Disability Rights Protected Again: The Arc on Senate Not Voting on Graham-Cassidy This Week

Washington, DC – The Arc released the following statement following news that the United States Senate would not hold a vote this week on the Graham-Cassidy-Heller-Johnson proposal. This was the sixth attempt this year by Congress to repeal the Affordable Care Act and cut Medicaid.

“The Graham-Cassidy-Heller-Johnson proposal recycled the same threats to Medicaid we fought back on time and time again this year. It was an unacceptable approach for those who rely on Medicaid for a life in the community. While there won’t be a vote this week, it doesn’t change the fact that the architects of this bill showed a disturbing disregard for the important role Medicaid plays in meeting the needs of their constituents with intellectual and developmental disabilities.

“The victors in this battle are the advocates across the country who made clear that the disability community staunchly opposes legislation that includes per capita caps or block granting of Medicaid. We thank all the advocates who rallied together and would not be ignored when the civil rights of people with disabilities were at stake. We also thank the Members of Congress who joined us in opposing this bill.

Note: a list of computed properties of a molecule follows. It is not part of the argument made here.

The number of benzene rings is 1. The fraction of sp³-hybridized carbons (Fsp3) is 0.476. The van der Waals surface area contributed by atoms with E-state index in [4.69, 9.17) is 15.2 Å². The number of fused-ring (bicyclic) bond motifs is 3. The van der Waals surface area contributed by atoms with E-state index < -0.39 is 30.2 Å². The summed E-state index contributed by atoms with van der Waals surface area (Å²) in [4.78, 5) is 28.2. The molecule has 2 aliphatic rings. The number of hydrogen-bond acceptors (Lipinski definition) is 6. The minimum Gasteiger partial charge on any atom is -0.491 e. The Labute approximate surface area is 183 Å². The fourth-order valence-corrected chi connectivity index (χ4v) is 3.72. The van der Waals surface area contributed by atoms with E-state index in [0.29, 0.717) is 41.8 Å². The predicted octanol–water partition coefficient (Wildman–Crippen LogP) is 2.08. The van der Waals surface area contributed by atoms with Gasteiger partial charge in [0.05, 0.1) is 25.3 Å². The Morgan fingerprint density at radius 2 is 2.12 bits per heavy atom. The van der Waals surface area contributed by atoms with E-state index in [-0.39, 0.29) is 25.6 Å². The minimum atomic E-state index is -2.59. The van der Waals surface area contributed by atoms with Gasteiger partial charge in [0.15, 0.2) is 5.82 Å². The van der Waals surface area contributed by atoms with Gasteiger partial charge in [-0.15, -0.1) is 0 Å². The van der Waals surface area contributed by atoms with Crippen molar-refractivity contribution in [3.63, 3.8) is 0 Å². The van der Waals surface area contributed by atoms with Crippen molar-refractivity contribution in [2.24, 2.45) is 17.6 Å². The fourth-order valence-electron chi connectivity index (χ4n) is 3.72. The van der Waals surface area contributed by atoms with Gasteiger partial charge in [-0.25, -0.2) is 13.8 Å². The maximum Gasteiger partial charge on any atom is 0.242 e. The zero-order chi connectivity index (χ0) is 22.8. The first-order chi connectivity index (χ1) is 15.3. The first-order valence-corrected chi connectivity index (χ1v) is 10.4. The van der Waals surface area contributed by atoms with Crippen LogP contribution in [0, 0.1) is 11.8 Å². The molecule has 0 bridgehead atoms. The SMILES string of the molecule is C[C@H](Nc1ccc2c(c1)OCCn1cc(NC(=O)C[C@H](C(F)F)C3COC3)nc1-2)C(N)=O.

“This year, we’ve fought multiple health care proposals that threatened the health and well-being of people with disabilities. While we celebrate this victory, we remain vigilant and ready to oppose future threats to Medicaid put forward by Congress,” said Peter Berns, CEO of The Arc.

 

The Arc advocates for and serves people wit­­h intellectual and developmental disabilities (I/DD), including Down syndrome, autism, Fetal Alcohol Spectrum Disorders, cerebral palsy and other diagnoses. The Arc has a network of over 650 chapters across the country promoting and protecting the human rights of people with I/DD and actively supporting their full inclusion and participation in the community throughout their lifetimes and without regard to diagnosis.

Powered by Firespring.org